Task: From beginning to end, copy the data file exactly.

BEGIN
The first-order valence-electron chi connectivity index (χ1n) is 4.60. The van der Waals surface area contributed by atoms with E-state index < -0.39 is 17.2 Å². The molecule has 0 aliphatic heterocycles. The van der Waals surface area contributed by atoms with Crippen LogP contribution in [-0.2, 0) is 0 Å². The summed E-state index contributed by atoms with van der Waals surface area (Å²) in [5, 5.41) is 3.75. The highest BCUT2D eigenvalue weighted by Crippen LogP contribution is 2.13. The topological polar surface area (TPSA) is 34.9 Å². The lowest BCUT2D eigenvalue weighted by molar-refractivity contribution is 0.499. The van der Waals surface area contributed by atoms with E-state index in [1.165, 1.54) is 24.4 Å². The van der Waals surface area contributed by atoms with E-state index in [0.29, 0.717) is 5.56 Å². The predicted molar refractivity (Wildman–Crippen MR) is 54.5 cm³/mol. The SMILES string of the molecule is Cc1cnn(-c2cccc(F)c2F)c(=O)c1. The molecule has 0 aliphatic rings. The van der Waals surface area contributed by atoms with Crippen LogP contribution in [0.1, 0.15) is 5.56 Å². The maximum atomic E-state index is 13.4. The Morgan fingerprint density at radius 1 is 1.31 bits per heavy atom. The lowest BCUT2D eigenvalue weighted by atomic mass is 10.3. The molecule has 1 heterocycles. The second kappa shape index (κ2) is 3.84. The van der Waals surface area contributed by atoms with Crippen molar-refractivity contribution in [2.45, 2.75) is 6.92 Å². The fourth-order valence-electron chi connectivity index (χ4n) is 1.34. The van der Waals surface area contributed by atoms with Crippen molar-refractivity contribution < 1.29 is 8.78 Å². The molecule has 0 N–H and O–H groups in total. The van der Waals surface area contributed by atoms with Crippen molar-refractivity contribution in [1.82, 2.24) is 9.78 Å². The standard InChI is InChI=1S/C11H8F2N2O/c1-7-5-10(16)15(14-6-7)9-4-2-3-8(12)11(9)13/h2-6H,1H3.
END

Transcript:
The first-order valence-electron chi connectivity index (χ1n) is 4.60. The van der Waals surface area contributed by atoms with E-state index < -0.39 is 17.2 Å². The molecule has 0 aliphatic heterocycles. The van der Waals surface area contributed by atoms with Crippen LogP contribution in [-0.2, 0) is 0 Å². The summed E-state index contributed by atoms with van der Waals surface area (Å²) in [5, 5.41) is 3.75. The highest BCUT2D eigenvalue weighted by Crippen LogP contribution is 2.13. The topological polar surface area (TPSA) is 34.9 Å². The lowest BCUT2D eigenvalue weighted by molar-refractivity contribution is 0.499. The van der Waals surface area contributed by atoms with E-state index in [1.165, 1.54) is 24.4 Å². The van der Waals surface area contributed by atoms with E-state index in [0.29, 0.717) is 5.56 Å². The predicted molar refractivity (Wildman–Crippen MR) is 54.5 cm³/mol. The SMILES string of the molecule is Cc1cnn(-c2cccc(F)c2F)c(=O)c1. The molecule has 0 aliphatic rings. The van der Waals surface area contributed by atoms with Crippen LogP contribution in [0.1, 0.15) is 5.56 Å². The maximum atomic E-state index is 13.4. The Morgan fingerprint density at radius 1 is 1.31 bits per heavy atom. The lowest BCUT2D eigenvalue weighted by atomic mass is 10.3. The molecule has 1 heterocycles. The second kappa shape index (κ2) is 3.84. The van der Waals surface area contributed by atoms with Crippen molar-refractivity contribution in [2.45, 2.75) is 6.92 Å². The fourth-order valence-electron chi connectivity index (χ4n) is 1.34. The van der Waals surface area contributed by atoms with Crippen molar-refractivity contribution < 1.29 is 8.78 Å². The molecule has 0 N–H and O–H groups in total. The van der Waals surface area contributed by atoms with Crippen molar-refractivity contribution in [1.82, 2.24) is 9.78 Å². The standard InChI is InChI=1S/C11H8F2N2O/c1-7-5-10(16)15(14-6-7)9-4-2-3-8(12)11(9)13/h2-6H,1H3.